The proposals are better than criminal sanctions for people/​organisations responsible for security if they fail to uphold them, but there will be cases where venues can’t afford to take reasonable steps that are required, and it would be unfair to penalise them for this. It indirectly places the blame on a venue rather than a terrorist, which would be an incorrect way to frame the situation. There would be penalties for perceived negligence and could potentially create scenarios where if mitigation failed, the venue would be more culpable due to the failure’ of their mitigation, than if they hadn’t taken any action. 

The Government should put their aim of developing proportionate security and preparedness for different types of venue at the forefront of its policy proposals. People should be able to feel safe in whatever location they visit, but the Protect Duty should not enforce measures that would be unreasonable and unaffordable.

Barrier to entry to church

The Evangelical Alliance opposes excessive measures that deter people from coming to church, such as bag checks, CCTV and constant reminders to be vigilant. Measures like CCTV and security guards would only be applicable for larger venues, but this would also apply to churches in the UK. There is nothing wrong with these measures in and of themselves but they would detract from a worship service and create a barrier to people attending church which raises human rights and religious liberty concerns. These measures may also be counterproductive, as one of the key parts of terrorism is stirring up fear and altering behaviour, which may happen to congregants disturbed by excessive security measures. This would ironically serve terrorists rather than the public.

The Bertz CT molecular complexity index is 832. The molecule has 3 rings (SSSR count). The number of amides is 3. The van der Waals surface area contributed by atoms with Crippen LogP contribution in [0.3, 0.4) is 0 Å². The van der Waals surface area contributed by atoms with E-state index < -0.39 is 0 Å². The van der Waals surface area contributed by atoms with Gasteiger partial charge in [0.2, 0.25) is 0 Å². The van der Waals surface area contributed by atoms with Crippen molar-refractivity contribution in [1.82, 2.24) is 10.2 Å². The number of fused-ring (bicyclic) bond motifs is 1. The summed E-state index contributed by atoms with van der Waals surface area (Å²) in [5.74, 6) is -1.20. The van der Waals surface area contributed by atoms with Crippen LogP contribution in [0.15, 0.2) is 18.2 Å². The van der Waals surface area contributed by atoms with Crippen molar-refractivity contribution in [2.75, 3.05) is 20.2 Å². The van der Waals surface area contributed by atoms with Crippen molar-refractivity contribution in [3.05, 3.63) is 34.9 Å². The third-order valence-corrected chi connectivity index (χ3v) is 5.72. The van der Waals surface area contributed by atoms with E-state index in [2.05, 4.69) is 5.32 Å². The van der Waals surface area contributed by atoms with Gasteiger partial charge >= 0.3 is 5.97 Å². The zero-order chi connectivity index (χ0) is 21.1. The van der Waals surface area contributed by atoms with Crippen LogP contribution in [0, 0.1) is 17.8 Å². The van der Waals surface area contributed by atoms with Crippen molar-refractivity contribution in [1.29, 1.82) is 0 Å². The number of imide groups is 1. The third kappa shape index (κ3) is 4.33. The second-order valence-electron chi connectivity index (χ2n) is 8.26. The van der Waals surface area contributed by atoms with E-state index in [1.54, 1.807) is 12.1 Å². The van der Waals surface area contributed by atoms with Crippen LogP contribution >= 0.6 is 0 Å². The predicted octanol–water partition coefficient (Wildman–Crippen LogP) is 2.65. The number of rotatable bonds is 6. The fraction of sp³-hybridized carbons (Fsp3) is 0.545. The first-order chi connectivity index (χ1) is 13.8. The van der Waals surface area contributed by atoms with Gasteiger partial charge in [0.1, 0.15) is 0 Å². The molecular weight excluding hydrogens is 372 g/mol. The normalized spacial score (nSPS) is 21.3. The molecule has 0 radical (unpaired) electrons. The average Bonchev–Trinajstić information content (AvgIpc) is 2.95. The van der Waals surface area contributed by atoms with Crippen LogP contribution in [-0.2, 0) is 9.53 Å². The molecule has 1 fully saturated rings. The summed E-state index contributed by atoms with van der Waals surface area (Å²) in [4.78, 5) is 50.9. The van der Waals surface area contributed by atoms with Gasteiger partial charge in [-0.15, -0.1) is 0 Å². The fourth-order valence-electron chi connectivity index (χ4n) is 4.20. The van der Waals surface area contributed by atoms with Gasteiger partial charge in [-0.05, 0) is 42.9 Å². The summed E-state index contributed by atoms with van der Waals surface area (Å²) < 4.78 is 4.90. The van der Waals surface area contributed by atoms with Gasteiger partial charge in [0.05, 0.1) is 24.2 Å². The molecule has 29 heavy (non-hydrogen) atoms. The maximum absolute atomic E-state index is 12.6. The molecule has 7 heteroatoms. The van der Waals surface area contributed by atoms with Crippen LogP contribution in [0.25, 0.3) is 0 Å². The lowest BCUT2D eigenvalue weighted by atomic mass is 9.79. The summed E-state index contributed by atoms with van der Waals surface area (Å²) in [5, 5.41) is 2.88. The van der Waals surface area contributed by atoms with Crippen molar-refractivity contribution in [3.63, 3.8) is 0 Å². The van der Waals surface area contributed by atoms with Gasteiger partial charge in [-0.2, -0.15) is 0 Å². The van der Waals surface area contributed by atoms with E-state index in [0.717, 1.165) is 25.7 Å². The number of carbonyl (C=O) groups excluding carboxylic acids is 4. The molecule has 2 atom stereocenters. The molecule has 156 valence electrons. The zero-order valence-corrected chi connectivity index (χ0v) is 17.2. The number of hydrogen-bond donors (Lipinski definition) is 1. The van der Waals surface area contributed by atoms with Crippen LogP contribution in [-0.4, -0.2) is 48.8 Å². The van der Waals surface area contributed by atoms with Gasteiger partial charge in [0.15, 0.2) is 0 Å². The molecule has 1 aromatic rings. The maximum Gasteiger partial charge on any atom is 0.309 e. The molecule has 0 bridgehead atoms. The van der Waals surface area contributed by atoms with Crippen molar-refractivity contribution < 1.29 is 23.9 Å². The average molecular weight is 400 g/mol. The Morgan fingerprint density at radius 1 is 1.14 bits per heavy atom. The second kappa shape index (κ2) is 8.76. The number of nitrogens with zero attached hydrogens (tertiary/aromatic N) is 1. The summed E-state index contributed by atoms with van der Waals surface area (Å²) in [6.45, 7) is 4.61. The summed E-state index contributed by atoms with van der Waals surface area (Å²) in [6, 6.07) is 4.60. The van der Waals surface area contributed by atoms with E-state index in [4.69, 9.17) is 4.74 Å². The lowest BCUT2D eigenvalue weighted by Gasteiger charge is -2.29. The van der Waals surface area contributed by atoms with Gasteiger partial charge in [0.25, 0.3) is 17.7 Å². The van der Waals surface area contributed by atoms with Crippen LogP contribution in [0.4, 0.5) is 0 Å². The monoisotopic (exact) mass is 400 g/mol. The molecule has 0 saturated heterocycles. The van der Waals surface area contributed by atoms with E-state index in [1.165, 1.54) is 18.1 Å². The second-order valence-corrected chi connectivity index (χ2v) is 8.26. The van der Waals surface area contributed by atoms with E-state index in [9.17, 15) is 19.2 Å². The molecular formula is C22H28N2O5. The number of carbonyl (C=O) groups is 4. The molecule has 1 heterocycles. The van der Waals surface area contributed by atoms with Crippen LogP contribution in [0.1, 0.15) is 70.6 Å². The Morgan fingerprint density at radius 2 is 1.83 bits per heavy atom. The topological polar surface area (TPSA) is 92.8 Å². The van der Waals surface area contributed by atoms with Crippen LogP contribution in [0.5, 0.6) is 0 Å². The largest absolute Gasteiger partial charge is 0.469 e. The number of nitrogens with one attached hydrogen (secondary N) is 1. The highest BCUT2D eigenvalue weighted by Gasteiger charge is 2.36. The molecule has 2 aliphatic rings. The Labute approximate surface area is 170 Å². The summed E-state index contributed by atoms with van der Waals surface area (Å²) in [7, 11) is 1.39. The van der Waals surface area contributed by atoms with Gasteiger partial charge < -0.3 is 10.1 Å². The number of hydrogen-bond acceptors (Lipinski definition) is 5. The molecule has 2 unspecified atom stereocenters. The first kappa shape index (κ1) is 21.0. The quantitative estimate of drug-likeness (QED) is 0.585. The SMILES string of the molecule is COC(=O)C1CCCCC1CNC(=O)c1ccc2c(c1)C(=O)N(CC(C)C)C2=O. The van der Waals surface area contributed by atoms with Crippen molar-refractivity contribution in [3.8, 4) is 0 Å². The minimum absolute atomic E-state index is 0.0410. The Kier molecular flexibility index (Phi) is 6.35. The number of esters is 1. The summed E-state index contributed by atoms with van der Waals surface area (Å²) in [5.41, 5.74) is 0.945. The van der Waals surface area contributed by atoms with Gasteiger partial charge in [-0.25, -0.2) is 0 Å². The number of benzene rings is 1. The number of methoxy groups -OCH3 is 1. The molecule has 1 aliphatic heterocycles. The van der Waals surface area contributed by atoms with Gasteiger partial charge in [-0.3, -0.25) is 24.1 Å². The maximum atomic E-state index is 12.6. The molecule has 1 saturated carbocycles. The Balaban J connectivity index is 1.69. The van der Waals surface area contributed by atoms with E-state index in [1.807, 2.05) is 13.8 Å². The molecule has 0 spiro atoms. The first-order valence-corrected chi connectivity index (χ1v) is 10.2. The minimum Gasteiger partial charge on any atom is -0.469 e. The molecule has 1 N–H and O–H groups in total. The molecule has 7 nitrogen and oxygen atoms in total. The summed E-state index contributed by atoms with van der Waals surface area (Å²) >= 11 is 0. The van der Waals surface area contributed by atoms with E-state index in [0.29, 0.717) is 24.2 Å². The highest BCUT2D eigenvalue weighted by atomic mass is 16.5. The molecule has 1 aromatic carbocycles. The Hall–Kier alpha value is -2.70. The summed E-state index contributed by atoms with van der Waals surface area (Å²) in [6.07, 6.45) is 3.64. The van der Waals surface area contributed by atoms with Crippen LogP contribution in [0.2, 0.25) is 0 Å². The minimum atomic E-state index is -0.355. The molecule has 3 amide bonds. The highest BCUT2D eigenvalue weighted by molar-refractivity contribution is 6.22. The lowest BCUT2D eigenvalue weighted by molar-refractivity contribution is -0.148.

The Government wants to incentivise rather than enforce the Protect Duty; however this will be difficult as some groups will benefit more than others (for example, insurance premium discounts and product certifications/​standards). There should be caution involving insurance companies which may insist on measures being tailored to worst-case scenarios, as mitigation has a tendency to swing towards excess. 

These measures would inevitably deter the general public from attending, which goes against the call of the church. The accessibility of the church is important for people to have an opportunity to hear the gospel. Excessive security is generally a deterrent for people, but this would be of considerable detriment to the church. As we have seen through lockdown, restricting access to places of worship infringes on our freedom of religion and expression, and these proposals do not appear to be proportionate. If building use and the nature of events are considered, the Protect Duty could be applied more appropriately. 

How to respond

We encourage you to respond to the Government consultation on the Protect Duty and highlight how the proposed measures would impact your church practically. The consultation, which is open until 2 July, has a number of questions on venue size, capacity, use, costs and potential risk. It provides the opportunity to tell the Government how these proposals would affect your church. We want to ensure that reasonable and realistic measures can be encouraged without enforcing excessive levels of security. 

Key points for the consultation

  • The application of the Protect Duty should be based on the nature of events/​building use rather than capacity. Capacity should not be the only relevant factor.
  • The diversity of the church should be emphasised in terms of size and location and what appropriate risk assessments look like. Annex 2 outlines some potential guidelines for the Protect Duty but none of these models are sufficient or easily applicable for churches.
  • Putting inappropriate barriers to entry to a place of worship is a human rights issue and could have serious implications for freedom of religion and expression.